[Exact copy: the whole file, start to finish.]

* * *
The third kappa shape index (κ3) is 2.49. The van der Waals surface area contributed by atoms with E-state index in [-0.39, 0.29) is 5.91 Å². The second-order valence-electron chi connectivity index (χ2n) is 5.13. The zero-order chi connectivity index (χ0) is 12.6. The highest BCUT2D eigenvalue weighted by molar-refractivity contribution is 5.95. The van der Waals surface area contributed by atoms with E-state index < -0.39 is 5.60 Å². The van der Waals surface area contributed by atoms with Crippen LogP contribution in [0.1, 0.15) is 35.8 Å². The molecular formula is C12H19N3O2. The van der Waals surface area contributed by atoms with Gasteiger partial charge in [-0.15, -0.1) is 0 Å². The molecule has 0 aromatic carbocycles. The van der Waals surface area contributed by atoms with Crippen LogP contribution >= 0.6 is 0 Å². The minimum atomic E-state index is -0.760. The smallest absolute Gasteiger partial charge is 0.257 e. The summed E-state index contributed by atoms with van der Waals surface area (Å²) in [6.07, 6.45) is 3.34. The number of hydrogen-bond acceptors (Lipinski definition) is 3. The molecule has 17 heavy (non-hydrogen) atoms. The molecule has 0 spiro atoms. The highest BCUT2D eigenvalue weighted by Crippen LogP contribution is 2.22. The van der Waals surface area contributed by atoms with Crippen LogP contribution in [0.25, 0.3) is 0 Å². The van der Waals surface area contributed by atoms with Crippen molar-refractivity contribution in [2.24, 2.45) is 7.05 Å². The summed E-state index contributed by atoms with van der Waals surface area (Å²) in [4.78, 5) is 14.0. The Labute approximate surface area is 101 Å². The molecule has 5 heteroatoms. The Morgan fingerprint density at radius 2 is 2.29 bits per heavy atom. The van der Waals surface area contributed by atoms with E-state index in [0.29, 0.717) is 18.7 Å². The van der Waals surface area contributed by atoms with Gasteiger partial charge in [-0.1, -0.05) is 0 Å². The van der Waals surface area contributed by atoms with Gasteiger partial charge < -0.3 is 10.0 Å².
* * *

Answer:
The third kappa shape index (κ3) is 2.49. The van der Waals surface area contributed by atoms with E-state index in [-0.39, 0.29) is 5.91 Å². The second-order valence-electron chi connectivity index (χ2n) is 5.13. The zero-order chi connectivity index (χ0) is 12.6. The highest BCUT2D eigenvalue weighted by molar-refractivity contribution is 5.95. The van der Waals surface area contributed by atoms with E-state index < -0.39 is 5.60 Å². The van der Waals surface area contributed by atoms with Crippen LogP contribution in [0.1, 0.15) is 35.8 Å². The molecular formula is C12H19N3O2. The van der Waals surface area contributed by atoms with Gasteiger partial charge in [-0.15, -0.1) is 0 Å². The molecule has 0 aromatic carbocycles. The van der Waals surface area contributed by atoms with Crippen LogP contribution >= 0.6 is 0 Å². The minimum atomic E-state index is -0.760. The smallest absolute Gasteiger partial charge is 0.257 e. The summed E-state index contributed by atoms with van der Waals surface area (Å²) in [6.07, 6.45) is 3.34. The number of hydrogen-bond acceptors (Lipinski definition) is 3. The molecule has 17 heavy (non-hydrogen) atoms. The molecule has 0 spiro atoms. The highest BCUT2D eigenvalue weighted by Crippen LogP contribution is 2.22. The van der Waals surface area contributed by atoms with Crippen LogP contribution in [0.25, 0.3) is 0 Å². The van der Waals surface area contributed by atoms with Crippen molar-refractivity contribution in [2.24, 2.45) is 7.05 Å². The summed E-state index contributed by atoms with van der Waals surface area (Å²) in [4.78, 5) is 14.0. The Labute approximate surface area is 101 Å². The molecule has 5 heteroatoms. The Morgan fingerprint density at radius 2 is 2.29 bits per heavy atom. The van der Waals surface area contributed by atoms with E-state index in [0.29, 0.717) is 18.7 Å². The van der Waals surface area contributed by atoms with Gasteiger partial charge in [-0.1, -0.05) is 0 Å². The van der Waals surface area contributed by atoms with Gasteiger partial charge < -0.3 is 10.0 Å².